Three Billboards Outside Ebbing, Missouri

In perhaps the best casting of the year, Three Billboards Outside Ebbing, Missouri is a brilliant film filled with indelible characters. Written, produced and directed by Martin McDonagh, the film revolves around the remorse that drives Mildred Hayes (Frances McDormand) to erect the titular billboards after the murder of her daughter remains unsolved.

Although situated on a nearly deserted road outside town, the billboards have their intended effect: “Raped while dying,” “And still no arrests,” “How come, Chief Willoughby?”

With the focus on the town’s police chief William Willoughby (Woody Harrelson), he and his colleagues begin to formulate their reaction. Whereas Willoughby is soon drawn sympathetically, racist officer Jason Dixon (Sam Rockwell) proves quickly to be the prime doofus in town.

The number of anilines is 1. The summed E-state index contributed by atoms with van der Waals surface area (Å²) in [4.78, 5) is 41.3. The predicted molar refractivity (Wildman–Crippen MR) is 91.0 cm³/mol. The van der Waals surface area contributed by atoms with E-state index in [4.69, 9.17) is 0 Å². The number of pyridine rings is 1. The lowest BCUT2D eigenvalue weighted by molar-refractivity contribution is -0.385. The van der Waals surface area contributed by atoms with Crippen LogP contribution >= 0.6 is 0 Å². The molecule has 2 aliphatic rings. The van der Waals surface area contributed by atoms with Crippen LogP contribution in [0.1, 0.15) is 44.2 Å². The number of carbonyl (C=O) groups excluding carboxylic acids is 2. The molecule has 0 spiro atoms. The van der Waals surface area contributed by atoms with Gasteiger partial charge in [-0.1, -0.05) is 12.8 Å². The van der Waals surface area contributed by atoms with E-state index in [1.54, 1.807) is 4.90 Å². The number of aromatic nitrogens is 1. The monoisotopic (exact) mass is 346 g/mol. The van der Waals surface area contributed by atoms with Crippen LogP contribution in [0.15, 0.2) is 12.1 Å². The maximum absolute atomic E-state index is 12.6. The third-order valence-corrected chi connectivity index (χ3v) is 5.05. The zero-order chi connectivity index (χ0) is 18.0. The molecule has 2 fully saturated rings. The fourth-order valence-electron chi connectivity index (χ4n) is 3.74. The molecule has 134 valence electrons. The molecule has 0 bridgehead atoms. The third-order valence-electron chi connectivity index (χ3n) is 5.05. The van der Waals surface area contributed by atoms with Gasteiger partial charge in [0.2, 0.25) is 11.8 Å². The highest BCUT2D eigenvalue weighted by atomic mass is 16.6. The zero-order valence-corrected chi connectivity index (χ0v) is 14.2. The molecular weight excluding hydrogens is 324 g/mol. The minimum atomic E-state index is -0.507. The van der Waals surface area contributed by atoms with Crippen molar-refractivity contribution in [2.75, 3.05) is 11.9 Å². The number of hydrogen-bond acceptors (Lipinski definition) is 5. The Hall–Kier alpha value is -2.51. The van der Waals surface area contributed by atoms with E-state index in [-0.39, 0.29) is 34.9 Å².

McDonagh did a grand job subverting expectations in his superb In Bruges and here he mixes dark humor and film noir stylings with a similarly potent result.

McDormand commands attention throughout the film; she has probably never been better. Likewise, Harrelson continues to explore his deep talent. The rest of the cast is excellent: John Hakes as the ex-husband and Peter Dinklage as a possible suitor are especially noteworthy. Probably my only instance of furrowed eyebrows is the casting of Abbie Cornish as Willoughby’s wife. A sentence or two of dialogue would have explained what this Aussie beauty is doing married to a backwoods cop in Missouri.

McDonagh’s script is like a tightrope, each character responsible for perfectly balancing the ebb and flow of the plot.

The film has already won top prize at the Toronto Film Festival, and it should tally well as we move into awards season.



Brad Auerbach has been a journalist and editor covering the media, entertainment, travel and technology scene for many years. He has written for Forbes, Time Out London, SPIN, Village Voice, LA Weekly and early in his career won a New York State College Journalism Award.